Are you familiar with the concept of ‘Radical Candor™’? Radical Candor™ is “Caring Personally while Challenging Directly. At its core, “Radical Candor is guidance and feedback that’s both kind and clear, specific and sincere.”
Andrea Kayal—the Chief Marketing Officer of Electric—uses Radical Candor when she goes over her team’s OKRs (objectives and key results). She runs through OKRs with her team every quarter. So what does the process look like?
Andrea writes the OKRs on a whiteboard and says “If anybody doesn’t think that these are the right things to hit our business goals, speak up and challenge your peer.” The hope is that it creates more discussion and leads to innovation.
But what do you do when someone seizes the opportunity to be a jerk? Radical Candor points out on their website that “Saying ‘In the spirit of radical candor’ while acting like a jerk still means you’re acting like a jerk.”
When someone is being a jerk, they’re coming from a place of ‘Manipulative Insincerity™’ or ‘Obnoxious Aggression™’. These people are challenging directly—but not caring personally. Andrea points out that we ALL know plenty of those people.
How do you avoid being a jerk?
It’s simple—you have to Care Personally. Andrea points out that you have to demonstrate consistently that you enjoy working with your team and that you aren’t a jerk at your core. Andrea challenges directly all the time, but her team knows she deeply cares.
You have to lead with Care Personally over everything because otherwise—what’s the point of challenging? If you don’t care you ARE being indifferent and you ARE being a jerk. And it’s not just about the leader of the marketing team. You’re calling the team to do the same thing—with each other and with you. It takes a lot of work and it doesn’t happen overnight.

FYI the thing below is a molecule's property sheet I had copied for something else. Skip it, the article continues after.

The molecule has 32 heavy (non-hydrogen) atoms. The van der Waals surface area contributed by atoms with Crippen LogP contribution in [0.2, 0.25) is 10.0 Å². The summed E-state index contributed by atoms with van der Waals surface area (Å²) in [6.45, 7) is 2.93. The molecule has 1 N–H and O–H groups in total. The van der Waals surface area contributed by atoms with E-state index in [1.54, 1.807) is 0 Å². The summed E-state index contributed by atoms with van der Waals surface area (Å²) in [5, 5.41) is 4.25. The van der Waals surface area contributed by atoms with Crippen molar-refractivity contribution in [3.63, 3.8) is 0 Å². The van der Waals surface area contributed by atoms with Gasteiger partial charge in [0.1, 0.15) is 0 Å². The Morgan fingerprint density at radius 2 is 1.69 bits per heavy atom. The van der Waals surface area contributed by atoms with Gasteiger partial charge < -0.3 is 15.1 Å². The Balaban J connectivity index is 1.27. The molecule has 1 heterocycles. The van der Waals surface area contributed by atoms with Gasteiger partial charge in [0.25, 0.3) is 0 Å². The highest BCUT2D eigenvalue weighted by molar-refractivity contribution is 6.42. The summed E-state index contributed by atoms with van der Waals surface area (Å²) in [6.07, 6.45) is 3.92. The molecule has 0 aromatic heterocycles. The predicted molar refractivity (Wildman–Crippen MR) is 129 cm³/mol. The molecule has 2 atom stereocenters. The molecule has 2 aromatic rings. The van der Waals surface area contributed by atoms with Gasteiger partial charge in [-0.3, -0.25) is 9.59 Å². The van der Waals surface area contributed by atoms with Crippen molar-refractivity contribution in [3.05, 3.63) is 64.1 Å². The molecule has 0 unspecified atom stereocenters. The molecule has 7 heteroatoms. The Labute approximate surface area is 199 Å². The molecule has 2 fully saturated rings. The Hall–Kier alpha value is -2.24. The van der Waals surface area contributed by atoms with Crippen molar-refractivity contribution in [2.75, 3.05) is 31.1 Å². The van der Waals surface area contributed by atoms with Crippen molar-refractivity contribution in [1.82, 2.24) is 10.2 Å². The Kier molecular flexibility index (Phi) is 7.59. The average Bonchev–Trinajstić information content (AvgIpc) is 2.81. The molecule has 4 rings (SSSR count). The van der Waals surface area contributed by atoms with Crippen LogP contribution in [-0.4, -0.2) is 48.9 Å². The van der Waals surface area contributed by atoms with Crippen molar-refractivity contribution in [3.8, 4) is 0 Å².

Working with the wallflowers and the challengers
It’s no secret that it’s uncomfortable to push each other. But it’s Andrea’s job to drive the conversation. She’ll encourage her team to challenge each other, ask questions, and voice their true opinions by asking “Is this the right path? Or are you just letting them off?”
But how do you handle the people who are wallflowers? The people who hesitate to voice their opinion because of how it will be received? Andrea’s answer is that you have to make a safe space for that person. There can’t be retribution or mockery for sharing their opinion.
It all comes back to the foundation: You have to Care Personally. You’re never going to get better if you don’t challenge each other to be better. It’s a continuous process that takes hard work to embrace—but it drives radical results. How?
Create Goals with Radical Candor as the backstop
Andrea emphasizes that you HAVE to read the book Radical Candor. Then work to create goals with your team with the Radical Candor philosophy as the backstop. Andrea states that “Creating fantastic goals for your team with radical candor as the backstop just really accelerates your ability to be creative and take risks. It’s okay if things don’t work out.”
If you have enough data to back up what you want to test and know why you’re making the recommendation (and know how it’s performing)—go for it. Don’t be afraid to make a recommendation as long as you can back it up. You’re in that position for a reason.
Radical Candor helps you lead with accountability, results, and courage. To hear more of Andrea’s thoughts on Radical Candor and why she believes so strongly in data-driven marketing, listen to episode #3 of the Content Callout podcast!